Bob became a whirling dervish of energy, going from pillar to post like an itinerant preacher with his message of the coming climate Armageddon; but the crowds, like those on the Mall for the march were sparse, polite and unenthusiastic.  They had come only to see 'The Madman from Washington' as a conservative Idaho paper called him; and Bob certainly gave a show worth the price of admission.  He was lion tamer, big-top acrobat, and Mussolini-worthy fiery pulpit banging demagogue.  He strode across the stage waving his arms, sucking the microphone, blasting out verses, lines, and scripts from the Bible, Hollywood, and cattle auctions. 


'Maybe it's time for a new line of work', his wife said to him one dreary, rainy March morning, the day before his trip to Dayton and the Knights of Columbus.  'You're looking peaked' but Bob was having nothing of it, knotted his tie, and walked out the door.  If it wasn't exactly God's work, Bob thought to himself, but it was close.  Capitulation in a time of great need would be a mortal, unforgiveable sin. 

Bob became so obsessive about turning the country around that he actually prayed for some sign of the coming environmental disaster.  He stopped short of praying for acid rain or the shriveling of the Great Plains, but did ask God for something, anything he could use.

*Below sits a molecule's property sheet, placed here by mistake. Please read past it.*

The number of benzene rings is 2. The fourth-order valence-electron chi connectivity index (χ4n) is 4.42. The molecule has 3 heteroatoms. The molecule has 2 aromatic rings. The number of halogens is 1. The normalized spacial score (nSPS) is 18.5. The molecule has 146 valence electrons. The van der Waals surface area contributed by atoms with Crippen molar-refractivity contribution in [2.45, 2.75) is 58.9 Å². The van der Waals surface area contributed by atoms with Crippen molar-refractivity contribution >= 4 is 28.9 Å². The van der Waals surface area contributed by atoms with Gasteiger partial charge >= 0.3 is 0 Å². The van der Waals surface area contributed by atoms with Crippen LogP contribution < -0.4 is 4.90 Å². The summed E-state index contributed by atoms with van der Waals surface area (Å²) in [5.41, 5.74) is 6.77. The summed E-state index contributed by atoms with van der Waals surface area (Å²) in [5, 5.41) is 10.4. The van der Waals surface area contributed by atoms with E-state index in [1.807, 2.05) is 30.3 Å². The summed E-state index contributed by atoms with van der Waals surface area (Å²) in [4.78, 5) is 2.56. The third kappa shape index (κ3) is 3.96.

"I must watch myself", he had the sense to say. "This is a slippery slope"; but far greater men than he had exaggerated for the benefit of the many; and hadn't many of his academic colleagues already stretched the truth about global warming to make a point?

Yet although he kept hammering and hectoring, climate change drifted below the fold, to the inside pages, to Metro and finally to Style. 'How to make your garden grow in a warming climate' was the feature article in Sunday's Washington Post Style section. When he saw the article, he threw the paper in the air, upsetting the tea service and spilling perfectly good Darjeeling first blush on his wife's newly pressed linen tablecloth. 

'Now, that's entirely enough', she said. 

Bob wasn't getting any younger, and as the interest in climate change grew more desultory and incidental, his agitation only increased.  Would his life's work have gone for naught?  Would he only be remembered as a Cassandra or blind Tiresias? Would his epitaph read, 'He Stayed Late At The Office'?

'You have forsaken me!", he howled to the sky one moonlit night, addressing the climate, the Earth, God himself; and at that moment went over the edge.  His obsession which had become mania had finally been outed as derangement.  The man was no longer himself and no longer stable. Tears streamed down his face as he bent down to touch the petunias and the impatiens. 'My children', he wept. 'My children'.


His wife rescued him from his misery, comforted him, and called the doctor.  Hospitalized and then institutionalized, the end was not long in coming, and in his last delusionary moments on earth, he opened his eyes, raised his arms, said, "You took too long", and died.